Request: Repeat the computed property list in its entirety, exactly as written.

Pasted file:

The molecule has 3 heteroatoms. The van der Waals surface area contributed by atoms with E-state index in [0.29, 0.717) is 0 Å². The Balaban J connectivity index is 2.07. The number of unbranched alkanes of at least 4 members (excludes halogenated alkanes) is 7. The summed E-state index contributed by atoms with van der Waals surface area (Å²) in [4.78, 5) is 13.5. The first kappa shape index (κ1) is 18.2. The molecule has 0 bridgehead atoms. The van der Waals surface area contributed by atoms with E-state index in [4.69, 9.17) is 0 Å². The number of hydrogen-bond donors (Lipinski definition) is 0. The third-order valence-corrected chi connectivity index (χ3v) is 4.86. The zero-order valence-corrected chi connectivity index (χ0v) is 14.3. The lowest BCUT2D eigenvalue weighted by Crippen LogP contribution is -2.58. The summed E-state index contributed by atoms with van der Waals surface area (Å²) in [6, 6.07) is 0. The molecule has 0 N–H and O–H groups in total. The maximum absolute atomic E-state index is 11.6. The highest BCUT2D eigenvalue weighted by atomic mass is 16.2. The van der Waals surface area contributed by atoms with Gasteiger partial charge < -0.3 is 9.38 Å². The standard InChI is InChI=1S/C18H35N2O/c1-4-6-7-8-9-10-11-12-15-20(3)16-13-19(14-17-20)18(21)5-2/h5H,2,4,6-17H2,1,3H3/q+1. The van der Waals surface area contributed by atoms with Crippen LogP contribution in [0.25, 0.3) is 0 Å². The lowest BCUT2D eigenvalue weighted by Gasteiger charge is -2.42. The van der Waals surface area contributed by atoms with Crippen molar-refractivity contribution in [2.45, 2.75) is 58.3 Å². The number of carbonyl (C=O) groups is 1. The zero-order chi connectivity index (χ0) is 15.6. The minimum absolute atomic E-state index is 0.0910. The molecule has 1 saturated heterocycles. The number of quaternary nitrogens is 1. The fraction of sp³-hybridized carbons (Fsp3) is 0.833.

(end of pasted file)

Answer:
The molecule has 3 heteroatoms. The van der Waals surface area contributed by atoms with E-state index in [0.29, 0.717) is 0 Å². The Balaban J connectivity index is 2.07. The number of unbranched alkanes of at least 4 members (excludes halogenated alkanes) is 7. The summed E-state index contributed by atoms with van der Waals surface area (Å²) in [4.78, 5) is 13.5. The first kappa shape index (κ1) is 18.2. The molecule has 0 bridgehead atoms. The van der Waals surface area contributed by atoms with E-state index in [4.69, 9.17) is 0 Å². The number of hydrogen-bond donors (Lipinski definition) is 0. The third-order valence-corrected chi connectivity index (χ3v) is 4.86. The zero-order valence-corrected chi connectivity index (χ0v) is 14.3. The lowest BCUT2D eigenvalue weighted by Crippen LogP contribution is -2.58. The summed E-state index contributed by atoms with van der Waals surface area (Å²) in [6, 6.07) is 0. The molecule has 0 N–H and O–H groups in total. The maximum absolute atomic E-state index is 11.6. The highest BCUT2D eigenvalue weighted by atomic mass is 16.2. The van der Waals surface area contributed by atoms with Gasteiger partial charge < -0.3 is 9.38 Å². The standard InChI is InChI=1S/C18H35N2O/c1-4-6-7-8-9-10-11-12-15-20(3)16-13-19(14-17-20)18(21)5-2/h5H,2,4,6-17H2,1,3H3/q+1. The van der Waals surface area contributed by atoms with Crippen LogP contribution in [0.25, 0.3) is 0 Å². The lowest BCUT2D eigenvalue weighted by Gasteiger charge is -2.42. The van der Waals surface area contributed by atoms with Crippen molar-refractivity contribution in [2.45, 2.75) is 58.3 Å². The number of carbonyl (C=O) groups is 1. The zero-order chi connectivity index (χ0) is 15.6. The minimum absolute atomic E-state index is 0.0910. The molecule has 1 saturated heterocycles. The number of quaternary nitrogens is 1. The fraction of sp³-hybridized carbons (Fsp3) is 0.833.